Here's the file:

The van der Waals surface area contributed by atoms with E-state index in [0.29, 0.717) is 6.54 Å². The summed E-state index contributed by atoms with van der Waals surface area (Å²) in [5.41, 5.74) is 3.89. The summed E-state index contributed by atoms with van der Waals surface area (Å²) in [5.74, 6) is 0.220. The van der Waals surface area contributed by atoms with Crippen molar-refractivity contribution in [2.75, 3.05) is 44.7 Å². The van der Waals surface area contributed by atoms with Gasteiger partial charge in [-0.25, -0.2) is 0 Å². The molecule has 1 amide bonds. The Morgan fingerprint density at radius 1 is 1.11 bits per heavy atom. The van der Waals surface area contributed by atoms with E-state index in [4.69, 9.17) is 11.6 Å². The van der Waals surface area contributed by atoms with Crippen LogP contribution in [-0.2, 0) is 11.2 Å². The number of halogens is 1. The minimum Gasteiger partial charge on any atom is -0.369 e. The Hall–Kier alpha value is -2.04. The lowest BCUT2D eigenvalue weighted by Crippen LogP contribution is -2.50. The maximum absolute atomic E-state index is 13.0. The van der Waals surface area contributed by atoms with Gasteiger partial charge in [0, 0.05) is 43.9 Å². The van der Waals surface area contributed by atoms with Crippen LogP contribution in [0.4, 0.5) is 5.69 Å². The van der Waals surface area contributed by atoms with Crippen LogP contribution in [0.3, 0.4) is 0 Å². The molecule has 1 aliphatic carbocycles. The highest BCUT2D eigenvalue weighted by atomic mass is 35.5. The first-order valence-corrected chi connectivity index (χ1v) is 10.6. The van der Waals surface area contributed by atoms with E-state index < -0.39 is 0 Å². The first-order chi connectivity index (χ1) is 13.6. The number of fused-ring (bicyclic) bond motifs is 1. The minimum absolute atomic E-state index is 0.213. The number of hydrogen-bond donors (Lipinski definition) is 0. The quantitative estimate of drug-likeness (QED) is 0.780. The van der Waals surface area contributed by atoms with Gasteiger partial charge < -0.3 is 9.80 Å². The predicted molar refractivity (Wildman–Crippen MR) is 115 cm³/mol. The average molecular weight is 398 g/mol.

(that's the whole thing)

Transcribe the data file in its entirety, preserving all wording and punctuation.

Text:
The van der Waals surface area contributed by atoms with E-state index in [0.29, 0.717) is 6.54 Å². The summed E-state index contributed by atoms with van der Waals surface area (Å²) in [5.41, 5.74) is 3.89. The summed E-state index contributed by atoms with van der Waals surface area (Å²) in [5.74, 6) is 0.220. The van der Waals surface area contributed by atoms with Crippen molar-refractivity contribution in [2.75, 3.05) is 44.7 Å². The van der Waals surface area contributed by atoms with Gasteiger partial charge in [-0.25, -0.2) is 0 Å². The molecule has 1 amide bonds. The Morgan fingerprint density at radius 1 is 1.11 bits per heavy atom. The van der Waals surface area contributed by atoms with E-state index in [4.69, 9.17) is 11.6 Å². The van der Waals surface area contributed by atoms with Crippen LogP contribution in [-0.2, 0) is 11.2 Å². The number of halogens is 1. The minimum Gasteiger partial charge on any atom is -0.369 e. The Hall–Kier alpha value is -2.04. The lowest BCUT2D eigenvalue weighted by Crippen LogP contribution is -2.50. The maximum absolute atomic E-state index is 13.0. The van der Waals surface area contributed by atoms with Gasteiger partial charge in [0, 0.05) is 43.9 Å². The van der Waals surface area contributed by atoms with Crippen LogP contribution in [0.4, 0.5) is 5.69 Å². The van der Waals surface area contributed by atoms with Crippen LogP contribution in [0.3, 0.4) is 0 Å². The molecule has 1 aliphatic carbocycles. The highest BCUT2D eigenvalue weighted by atomic mass is 35.5. The first-order valence-corrected chi connectivity index (χ1v) is 10.6. The van der Waals surface area contributed by atoms with E-state index < -0.39 is 0 Å². The first-order chi connectivity index (χ1) is 13.6. The number of fused-ring (bicyclic) bond motifs is 1. The minimum absolute atomic E-state index is 0.213. The number of hydrogen-bond donors (Lipinski definition) is 0. The quantitative estimate of drug-likeness (QED) is 0.780. The van der Waals surface area contributed by atoms with Gasteiger partial charge < -0.3 is 9.80 Å². The predicted molar refractivity (Wildman–Crippen MR) is 115 cm³/mol. The average molecular weight is 398 g/mol.